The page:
Firm Will Buy Minority Shares of Natchez Hospital

NATCHEZ, MS (AP) — The chief executive of Natchez's two newly combined hospitals says Community Health Systems will buy out a group of 10 physicians who own part of Natchez Community Hospital as part of its consolidation with Natchez Regional Medical Center.

Vershal Hogan with the The Natchez Democrat reports CEO Eric Robinson said the Tennessee-based company, which bought Natchez Regional out of bankruptcy, will try to cut jobs through attrition. He told a group of business leaders Friday that it's too soon to tell what consolidation will ultimately look like, in part because the parent company hopes one stronger hospital will keep more patients in Natchez and recruit more physicians.

"There is no list, we don't have names crossed off or checks by some," he said. "We anticipate it is not going to be as great as everybody seems to be talking it is going to be."

Robinson said the 10 percent pay cuts that a majority of NRMC employees endured in the hospital's final months of operation have been reversed.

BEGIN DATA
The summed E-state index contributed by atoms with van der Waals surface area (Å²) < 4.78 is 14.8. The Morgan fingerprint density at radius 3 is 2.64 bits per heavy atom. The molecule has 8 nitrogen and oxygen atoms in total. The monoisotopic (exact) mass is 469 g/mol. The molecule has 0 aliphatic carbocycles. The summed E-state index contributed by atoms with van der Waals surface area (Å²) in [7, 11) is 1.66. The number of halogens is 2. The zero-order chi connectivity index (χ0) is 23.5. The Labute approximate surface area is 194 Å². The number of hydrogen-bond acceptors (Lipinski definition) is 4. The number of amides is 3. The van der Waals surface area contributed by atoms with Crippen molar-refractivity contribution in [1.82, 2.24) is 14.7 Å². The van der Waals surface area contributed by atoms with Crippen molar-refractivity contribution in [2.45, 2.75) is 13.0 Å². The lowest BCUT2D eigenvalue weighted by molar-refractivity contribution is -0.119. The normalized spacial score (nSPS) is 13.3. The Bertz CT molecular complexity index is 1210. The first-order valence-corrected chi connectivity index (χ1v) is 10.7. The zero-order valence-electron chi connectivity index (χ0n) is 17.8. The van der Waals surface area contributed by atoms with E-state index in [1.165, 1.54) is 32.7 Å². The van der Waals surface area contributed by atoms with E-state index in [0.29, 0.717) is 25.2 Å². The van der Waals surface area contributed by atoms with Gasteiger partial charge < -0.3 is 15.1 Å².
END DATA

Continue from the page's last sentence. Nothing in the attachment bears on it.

He said that both hospitals have had trouble recruiting employees, and consolidation should ease those struggles. He said that Natchez will also be a more attractive destination now that doctors won't face pressure to be on staff at two hospitals.

"What has complicated that in Natchez, a town this size, is that you have to get on staff at both hospitals because patient loyalties lie with one hospital or the other," he said. "They have to take calls at both, and other physicians may wonder about medical staff politics, but when you consolidate that all goes away."

With the purchase, Community Health Systems announced plans to consolidate both hospitals into one at the Natchez Regional campus, which will be renovated to handle the increased patient capacity.

The company, Mississippi's largest hospital operator and already the majority owner of Natchez Community, paid $10 million for the county-owned hospital. Community Health Systems also agreed to prepay $8 million in property taxes to the county to cover the gap between the sale price and what is needed to pay the bonds and other costs associated with the sale and bankruptcy.

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